Timberwolves’ fans should be glad that Saturday’s game against the Blazers was not decided on the basis of a head-to-head matchup between Wes Johnson or Michael Beasley and Gerald Wallace. Wallace’s game is a study in the contrast between the immense, relentless energy he expends and the languid, loose-limbed way he physically expresses that energy. Watching him attack the basket, scramble for rebounds, streak into passing lanes–well its a really a thing of beauty.
All of which made it a little bit hard for me to watch Wes and Beaz saunter through their time on the floor. That Beasley would be slow to loose balls or would fail to match the energy of one of the league’s most inspiring wing defenders is not a terrible shock and, at this point, doesn’t seem to be worth lamenting (although there are moments…). But Wes Johnson really mystifies me at the moment. I know that he is still a novice when it comes to NBA team defense and that he currently lacks the instinct for negotiating screens and defending the myriad articulations of the pick-and-roll. Ok, fine.
But, given his startling athletic gifts and the fact that he seems to genuinely, strongly want to be a good NBA player, its hard for me to understand why he doesn’t devote a bit more zest to the task. Why does he attack screens and close out on shooters so passively? Why doesn’t he use his length and quickness to deny passing lanes more aggressively? And despite his improved shooting recently (which really is a welcome sight), things have just gotten worse. Wes has shown the ability to be a solid one-on-one defender, but over the past two games he’s been eaten alive. On three of Portland’s first five offensive possessions, Wallace blew past Johnson off the dribble and at no point did Wes seem in any particular hurry to recover.
This was especially hard to swallow on Saturday; considering the intense energy that Wallace was expending and the dreadful individual matchups that the Wolves faced (as they always do against the Blazers) it would have behooved their wings to play with a little urgency. Luke Ridnour guarding Metta W. Peace was probably (hopefully) the most absurd thing you’ll see in a Wolves game this year. But although Ridnour’s attempts to check the extraordinarily long and tall Nic Batum lacked some of the former matchup’s visceral strangeness, it was even less advantageous. Johnson is probably the only Wolf physically capable of guarding Batum, but we already know how he fared. Nik Pekovic on Marcus Camby or Joel Pryzbilla? Kevin Love on Lamarcus Aldridge. I hate it all.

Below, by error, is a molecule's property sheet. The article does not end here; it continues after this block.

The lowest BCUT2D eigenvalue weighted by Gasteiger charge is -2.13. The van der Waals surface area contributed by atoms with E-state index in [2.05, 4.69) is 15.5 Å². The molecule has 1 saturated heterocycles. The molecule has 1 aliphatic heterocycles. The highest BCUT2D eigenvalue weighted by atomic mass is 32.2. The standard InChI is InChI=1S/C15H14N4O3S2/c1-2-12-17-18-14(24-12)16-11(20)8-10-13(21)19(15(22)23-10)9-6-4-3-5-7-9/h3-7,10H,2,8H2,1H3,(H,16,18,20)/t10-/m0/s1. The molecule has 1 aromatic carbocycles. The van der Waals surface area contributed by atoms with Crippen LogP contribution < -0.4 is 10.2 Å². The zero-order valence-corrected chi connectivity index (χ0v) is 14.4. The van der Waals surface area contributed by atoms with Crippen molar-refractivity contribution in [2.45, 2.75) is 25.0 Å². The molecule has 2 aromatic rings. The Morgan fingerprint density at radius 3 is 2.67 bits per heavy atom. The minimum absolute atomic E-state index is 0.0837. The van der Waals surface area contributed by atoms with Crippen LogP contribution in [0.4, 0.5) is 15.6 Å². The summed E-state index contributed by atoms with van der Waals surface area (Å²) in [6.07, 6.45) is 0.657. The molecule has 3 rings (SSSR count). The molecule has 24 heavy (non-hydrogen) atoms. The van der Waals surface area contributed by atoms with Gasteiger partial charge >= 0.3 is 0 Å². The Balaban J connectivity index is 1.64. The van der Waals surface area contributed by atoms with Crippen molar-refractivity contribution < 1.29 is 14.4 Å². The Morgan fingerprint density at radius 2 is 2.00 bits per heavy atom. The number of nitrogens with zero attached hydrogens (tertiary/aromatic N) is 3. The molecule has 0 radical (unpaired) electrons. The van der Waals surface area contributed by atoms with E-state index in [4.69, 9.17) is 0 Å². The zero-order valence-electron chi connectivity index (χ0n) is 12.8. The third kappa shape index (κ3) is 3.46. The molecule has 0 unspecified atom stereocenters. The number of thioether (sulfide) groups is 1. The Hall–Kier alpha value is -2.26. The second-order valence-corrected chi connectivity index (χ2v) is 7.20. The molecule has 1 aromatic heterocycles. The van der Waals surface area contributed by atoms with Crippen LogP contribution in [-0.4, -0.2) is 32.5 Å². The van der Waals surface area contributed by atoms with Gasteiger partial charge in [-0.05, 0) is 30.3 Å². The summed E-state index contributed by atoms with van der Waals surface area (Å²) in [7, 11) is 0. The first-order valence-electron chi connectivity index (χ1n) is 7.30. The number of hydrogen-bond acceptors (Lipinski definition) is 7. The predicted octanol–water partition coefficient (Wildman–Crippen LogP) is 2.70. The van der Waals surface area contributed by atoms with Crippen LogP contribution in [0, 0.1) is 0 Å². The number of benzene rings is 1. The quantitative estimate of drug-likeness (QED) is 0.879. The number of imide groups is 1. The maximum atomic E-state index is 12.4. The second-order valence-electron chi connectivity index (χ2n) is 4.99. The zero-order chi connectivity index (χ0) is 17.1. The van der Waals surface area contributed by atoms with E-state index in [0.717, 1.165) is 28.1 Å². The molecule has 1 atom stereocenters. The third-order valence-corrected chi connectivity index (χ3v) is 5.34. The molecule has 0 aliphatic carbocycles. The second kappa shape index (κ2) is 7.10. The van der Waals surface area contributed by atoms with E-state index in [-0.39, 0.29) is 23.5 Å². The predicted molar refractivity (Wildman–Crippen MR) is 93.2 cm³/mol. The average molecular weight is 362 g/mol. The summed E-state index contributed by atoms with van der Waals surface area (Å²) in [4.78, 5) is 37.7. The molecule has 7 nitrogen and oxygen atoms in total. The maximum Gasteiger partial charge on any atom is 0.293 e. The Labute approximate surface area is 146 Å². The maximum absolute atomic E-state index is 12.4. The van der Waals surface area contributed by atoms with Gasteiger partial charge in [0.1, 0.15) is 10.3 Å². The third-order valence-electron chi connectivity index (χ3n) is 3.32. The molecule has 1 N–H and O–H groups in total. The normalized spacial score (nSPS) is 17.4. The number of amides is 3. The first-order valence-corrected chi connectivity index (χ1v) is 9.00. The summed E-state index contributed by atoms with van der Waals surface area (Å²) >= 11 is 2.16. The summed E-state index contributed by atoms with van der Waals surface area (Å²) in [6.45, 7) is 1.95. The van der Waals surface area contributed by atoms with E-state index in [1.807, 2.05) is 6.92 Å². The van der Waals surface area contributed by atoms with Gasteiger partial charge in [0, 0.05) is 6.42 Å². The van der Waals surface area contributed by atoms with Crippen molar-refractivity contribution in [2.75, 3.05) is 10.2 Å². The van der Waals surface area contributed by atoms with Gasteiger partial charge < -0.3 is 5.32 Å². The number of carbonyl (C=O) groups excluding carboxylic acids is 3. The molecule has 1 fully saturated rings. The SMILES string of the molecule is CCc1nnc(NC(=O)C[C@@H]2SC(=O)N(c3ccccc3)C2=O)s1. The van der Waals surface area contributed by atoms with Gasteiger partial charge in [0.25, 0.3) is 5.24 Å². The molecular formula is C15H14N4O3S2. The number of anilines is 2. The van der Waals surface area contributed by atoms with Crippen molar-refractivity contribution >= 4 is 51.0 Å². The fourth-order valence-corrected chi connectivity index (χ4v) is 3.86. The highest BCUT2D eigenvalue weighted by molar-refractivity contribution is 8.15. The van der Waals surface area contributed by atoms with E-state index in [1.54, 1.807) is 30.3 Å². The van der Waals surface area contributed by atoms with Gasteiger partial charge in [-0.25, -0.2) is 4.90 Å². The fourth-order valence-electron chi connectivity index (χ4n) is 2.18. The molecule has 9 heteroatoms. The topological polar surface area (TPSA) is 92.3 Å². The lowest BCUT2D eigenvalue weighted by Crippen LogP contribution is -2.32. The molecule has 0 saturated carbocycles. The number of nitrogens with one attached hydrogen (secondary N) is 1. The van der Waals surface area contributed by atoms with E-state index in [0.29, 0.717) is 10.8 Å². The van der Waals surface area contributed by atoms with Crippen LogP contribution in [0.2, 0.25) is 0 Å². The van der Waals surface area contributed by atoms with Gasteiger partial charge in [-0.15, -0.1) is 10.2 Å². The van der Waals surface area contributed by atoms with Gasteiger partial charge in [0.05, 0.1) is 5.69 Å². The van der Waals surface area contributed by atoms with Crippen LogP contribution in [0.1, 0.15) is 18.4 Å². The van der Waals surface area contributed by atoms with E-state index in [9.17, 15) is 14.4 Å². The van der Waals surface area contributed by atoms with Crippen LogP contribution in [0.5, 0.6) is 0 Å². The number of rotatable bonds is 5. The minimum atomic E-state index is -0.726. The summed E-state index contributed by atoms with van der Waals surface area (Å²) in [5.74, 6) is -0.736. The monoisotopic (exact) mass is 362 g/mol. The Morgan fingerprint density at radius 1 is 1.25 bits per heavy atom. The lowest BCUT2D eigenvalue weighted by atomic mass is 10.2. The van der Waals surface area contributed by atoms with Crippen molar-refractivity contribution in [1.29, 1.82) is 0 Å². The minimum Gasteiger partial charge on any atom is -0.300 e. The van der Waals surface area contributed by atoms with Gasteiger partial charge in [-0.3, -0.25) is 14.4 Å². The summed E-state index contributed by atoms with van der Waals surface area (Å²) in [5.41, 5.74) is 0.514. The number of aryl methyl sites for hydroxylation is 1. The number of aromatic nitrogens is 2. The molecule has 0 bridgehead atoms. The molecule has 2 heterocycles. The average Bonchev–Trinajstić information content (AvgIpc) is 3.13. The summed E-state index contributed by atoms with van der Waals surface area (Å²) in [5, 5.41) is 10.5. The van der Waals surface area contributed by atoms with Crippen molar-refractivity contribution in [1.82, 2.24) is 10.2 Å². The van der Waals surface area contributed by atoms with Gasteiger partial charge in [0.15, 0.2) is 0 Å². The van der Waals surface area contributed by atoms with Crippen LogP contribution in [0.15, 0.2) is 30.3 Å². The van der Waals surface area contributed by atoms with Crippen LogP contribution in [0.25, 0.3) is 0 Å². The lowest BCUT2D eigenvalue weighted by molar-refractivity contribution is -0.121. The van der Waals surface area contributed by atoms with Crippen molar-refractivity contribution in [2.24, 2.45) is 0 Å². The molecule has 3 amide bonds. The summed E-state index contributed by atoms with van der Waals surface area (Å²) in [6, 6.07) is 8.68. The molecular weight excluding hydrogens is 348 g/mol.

So given that Wallace and Batum were shredding and that Portland presents the kind of frontcourt length that usually gives the Wolves shingles, how did they win the game so handily? We’ve discussed before how the Wolves’ inability to consistently hit outside shot has muddled their offensive spacing and flow, how it allows opponents to disrupt the Wolves’ pick-and-roll game and collapse on Love and Pekovic inside. Well, this is what it looks like when they actually hit those shots. It looks really good.
Early in the game, Ricky Rubio made a habit of finding spot-up shooters in mid-transition, before the Blazers could set themselves and disrupt his passing lanes. Unlike in previous games, the Wolves, and Wes Johnson and Martell Webster in particular, actually hit those wide-open threes. (Rubio has no doubt been struggling lately, but his recent assist numbers would look a whole lot better if the Wolves had been able to hit even a fraction of the pristine looks that he’s served up.)
And although Kevin Love is Your 2012 Three-Point Shooting Champion, the Blazers were more concerned with preventing him from rolling to the hoop and Minnesota’s guards from penetrating the paint than with challenging Love’s outside shots. Considering his recent shooting malaise, you can hardly blame them. But Love punished them for it. After more than a week of fatigue and illness and the rough shooting numbers that came with it, the Wolves were in dire need of a great game by Love. And although he is still not pursuing the ball with the furious determination that we’re used to, he certainly provided that tonight. For the first time since the last Houston game, Love looked completely comfortable in the offense, hitting rhythmic jumpers, moving easily without the ball and finishing with force at the rim.
Efficient, high-volume scoring nights from Kevin Love are wonders to behold, phenomena whose regularity would have shocked us three seasons ago. Still, its pretty stunning how much better the Wolves offense looks–how much more smoothly it flows, how much space is created inside–when Martell Webster and Wes Johnson and Derrick Williams hit their shots. It would be lovely to think that this is something we could grow to depend on.